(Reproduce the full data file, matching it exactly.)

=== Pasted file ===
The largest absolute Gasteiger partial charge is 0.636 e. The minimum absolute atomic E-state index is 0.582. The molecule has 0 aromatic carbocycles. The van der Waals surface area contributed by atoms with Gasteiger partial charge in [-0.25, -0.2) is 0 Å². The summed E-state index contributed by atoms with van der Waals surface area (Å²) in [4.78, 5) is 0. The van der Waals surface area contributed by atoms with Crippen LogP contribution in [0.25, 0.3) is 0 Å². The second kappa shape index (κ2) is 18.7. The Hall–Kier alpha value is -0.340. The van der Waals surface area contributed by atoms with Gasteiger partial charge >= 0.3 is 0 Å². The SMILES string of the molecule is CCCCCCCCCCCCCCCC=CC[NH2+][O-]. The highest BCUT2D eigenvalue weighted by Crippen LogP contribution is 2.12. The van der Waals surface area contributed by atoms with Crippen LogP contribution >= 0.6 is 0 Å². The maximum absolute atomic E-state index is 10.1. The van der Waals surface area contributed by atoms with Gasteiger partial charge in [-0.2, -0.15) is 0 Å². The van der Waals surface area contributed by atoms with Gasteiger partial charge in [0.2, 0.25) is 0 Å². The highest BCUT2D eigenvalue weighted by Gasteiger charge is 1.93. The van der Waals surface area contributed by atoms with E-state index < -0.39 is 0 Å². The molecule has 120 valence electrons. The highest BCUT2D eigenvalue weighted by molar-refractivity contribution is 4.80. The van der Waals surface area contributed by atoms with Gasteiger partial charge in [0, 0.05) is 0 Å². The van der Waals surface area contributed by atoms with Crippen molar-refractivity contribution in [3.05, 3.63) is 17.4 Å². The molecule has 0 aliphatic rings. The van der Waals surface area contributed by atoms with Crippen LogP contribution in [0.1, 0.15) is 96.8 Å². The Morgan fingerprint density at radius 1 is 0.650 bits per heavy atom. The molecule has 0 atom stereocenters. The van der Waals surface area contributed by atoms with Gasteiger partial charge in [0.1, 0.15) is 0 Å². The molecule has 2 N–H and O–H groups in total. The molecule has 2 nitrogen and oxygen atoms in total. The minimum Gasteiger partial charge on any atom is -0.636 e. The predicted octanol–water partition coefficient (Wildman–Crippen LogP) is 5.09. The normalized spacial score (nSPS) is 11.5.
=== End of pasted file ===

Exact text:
The largest absolute Gasteiger partial charge is 0.636 e. The minimum absolute atomic E-state index is 0.582. The molecule has 0 aromatic carbocycles. The van der Waals surface area contributed by atoms with Gasteiger partial charge in [-0.25, -0.2) is 0 Å². The summed E-state index contributed by atoms with van der Waals surface area (Å²) in [4.78, 5) is 0. The van der Waals surface area contributed by atoms with Crippen LogP contribution in [0.25, 0.3) is 0 Å². The second kappa shape index (κ2) is 18.7. The Hall–Kier alpha value is -0.340. The van der Waals surface area contributed by atoms with Gasteiger partial charge >= 0.3 is 0 Å². The SMILES string of the molecule is CCCCCCCCCCCCCCCC=CC[NH2+][O-]. The highest BCUT2D eigenvalue weighted by Crippen LogP contribution is 2.12. The van der Waals surface area contributed by atoms with Crippen LogP contribution >= 0.6 is 0 Å². The maximum absolute atomic E-state index is 10.1. The van der Waals surface area contributed by atoms with Gasteiger partial charge in [-0.2, -0.15) is 0 Å². The van der Waals surface area contributed by atoms with Gasteiger partial charge in [0.2, 0.25) is 0 Å². The highest BCUT2D eigenvalue weighted by Gasteiger charge is 1.93. The van der Waals surface area contributed by atoms with E-state index < -0.39 is 0 Å². The molecule has 120 valence electrons. The highest BCUT2D eigenvalue weighted by molar-refractivity contribution is 4.80. The van der Waals surface area contributed by atoms with Gasteiger partial charge in [0, 0.05) is 0 Å². The van der Waals surface area contributed by atoms with Crippen molar-refractivity contribution in [3.05, 3.63) is 17.4 Å². The molecule has 0 aliphatic rings. The van der Waals surface area contributed by atoms with Crippen LogP contribution in [0.1, 0.15) is 96.8 Å². The Morgan fingerprint density at radius 1 is 0.650 bits per heavy atom. The molecule has 0 atom stereocenters. The van der Waals surface area contributed by atoms with Gasteiger partial charge in [0.1, 0.15) is 0 Å². The molecule has 2 N–H and O–H groups in total. The molecule has 2 nitrogen and oxygen atoms in total. The minimum Gasteiger partial charge on any atom is -0.636 e. The predicted octanol–water partition coefficient (Wildman–Crippen LogP) is 5.09. The normalized spacial score (nSPS) is 11.5.